Finally, we made it to the bottom, where a delicious dinner of succulent rabbit stew and vegetables was waiting for us.  Battered, scratched, exhausted, and dirty, J sat down at the table while I went over to the bar.  "Two Fiji Gold," I ordered, and brought back our well-deserved cold beers, which we promptly drank after toasting to our incredible and insane hiking adventure to the peak of Waya LaiLai and back.

The next day we had a very late checkout since the Yasawa Flyer only runs once a day and it stopped near our island at 3:45, so we spent another relaxing morning on the beach and then went for a quick free snorkeling session about a five minute boat ride away from our accommodation.  It was my first time snorkeling, and I was fascinated by the incredible underwater world of coral and colourful fish that I was seeing.

After that, we had lunch and boarded the small water taxi over to where the Flyer would pick us up, but the Flyer runs on Fiji time so we had a bit of a wait.  Our water taxi left us on Kuata island's shore, where we walked around marveling at the pieces of washed up coral, shells, and the amazing purple starfish that I found.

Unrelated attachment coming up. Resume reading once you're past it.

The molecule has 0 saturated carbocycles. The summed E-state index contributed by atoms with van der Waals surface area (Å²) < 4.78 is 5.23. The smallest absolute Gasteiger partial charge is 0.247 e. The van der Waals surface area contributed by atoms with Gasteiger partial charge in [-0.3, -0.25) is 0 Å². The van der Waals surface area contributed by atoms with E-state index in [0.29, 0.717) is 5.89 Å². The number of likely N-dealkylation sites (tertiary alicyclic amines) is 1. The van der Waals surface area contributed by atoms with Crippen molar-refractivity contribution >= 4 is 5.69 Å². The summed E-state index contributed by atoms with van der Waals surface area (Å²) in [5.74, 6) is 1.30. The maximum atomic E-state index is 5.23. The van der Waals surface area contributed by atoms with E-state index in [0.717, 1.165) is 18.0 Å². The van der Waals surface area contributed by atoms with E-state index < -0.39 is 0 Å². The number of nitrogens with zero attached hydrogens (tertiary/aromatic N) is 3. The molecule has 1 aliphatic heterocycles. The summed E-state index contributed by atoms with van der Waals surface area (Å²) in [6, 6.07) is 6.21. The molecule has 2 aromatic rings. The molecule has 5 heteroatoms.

Finally we were able to board the Flyer back to Nadi, where we had booked an alternate accommodation after the cancelled JetSet fiasco our first night.  This location, Bamboo, was considerably nicer than the first place we had stayed in Nadi, and we enjoyed the clean, well lit room and facilities, as well as our first HOT shower in over four days.

We settled in for a good night's rest, excited for our flight to Taveuni, Fiji's "Garden Island", the next day.


  1. When I saw the sun so low on the horizon at first I got excited for you, then realized how little light you had left to climb back down. Glad you made it in one piece! What an adventure :)

  2. When I saw the sun so low on the horizon at first I got excited for you, then realized how little light you had left to climb back down. Glad you made it in one piece! What an adventure :)